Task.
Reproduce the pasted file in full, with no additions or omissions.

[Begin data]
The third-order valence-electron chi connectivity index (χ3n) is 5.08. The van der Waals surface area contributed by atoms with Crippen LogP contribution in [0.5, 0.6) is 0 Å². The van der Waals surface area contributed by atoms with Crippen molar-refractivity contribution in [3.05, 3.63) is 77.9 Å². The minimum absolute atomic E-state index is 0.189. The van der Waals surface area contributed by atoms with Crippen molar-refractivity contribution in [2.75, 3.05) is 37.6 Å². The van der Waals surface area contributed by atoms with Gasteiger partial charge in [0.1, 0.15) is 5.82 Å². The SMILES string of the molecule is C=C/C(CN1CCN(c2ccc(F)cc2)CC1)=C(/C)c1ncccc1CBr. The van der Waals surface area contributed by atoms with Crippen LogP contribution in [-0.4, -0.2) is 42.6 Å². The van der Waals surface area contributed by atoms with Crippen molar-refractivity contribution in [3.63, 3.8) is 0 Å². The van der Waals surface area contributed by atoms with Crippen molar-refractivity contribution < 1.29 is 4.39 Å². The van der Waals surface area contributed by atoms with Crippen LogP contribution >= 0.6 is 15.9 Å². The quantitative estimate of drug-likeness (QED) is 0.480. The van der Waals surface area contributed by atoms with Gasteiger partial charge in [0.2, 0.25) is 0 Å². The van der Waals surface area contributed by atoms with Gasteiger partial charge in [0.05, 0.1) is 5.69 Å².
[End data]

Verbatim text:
The third-order valence-electron chi connectivity index (χ3n) is 5.08. The van der Waals surface area contributed by atoms with Crippen LogP contribution in [0.5, 0.6) is 0 Å². The van der Waals surface area contributed by atoms with Crippen molar-refractivity contribution in [3.05, 3.63) is 77.9 Å². The minimum absolute atomic E-state index is 0.189. The van der Waals surface area contributed by atoms with Crippen molar-refractivity contribution in [2.75, 3.05) is 37.6 Å². The van der Waals surface area contributed by atoms with Gasteiger partial charge in [0.1, 0.15) is 5.82 Å². The SMILES string of the molecule is C=C/C(CN1CCN(c2ccc(F)cc2)CC1)=C(/C)c1ncccc1CBr. The van der Waals surface area contributed by atoms with Crippen LogP contribution in [-0.4, -0.2) is 42.6 Å². The van der Waals surface area contributed by atoms with Crippen molar-refractivity contribution in [3.63, 3.8) is 0 Å². The van der Waals surface area contributed by atoms with Crippen molar-refractivity contribution < 1.29 is 4.39 Å². The van der Waals surface area contributed by atoms with Crippen LogP contribution >= 0.6 is 15.9 Å². The quantitative estimate of drug-likeness (QED) is 0.480. The van der Waals surface area contributed by atoms with Gasteiger partial charge in [0.2, 0.25) is 0 Å². The van der Waals surface area contributed by atoms with Gasteiger partial charge in [0.05, 0.1) is 5.69 Å².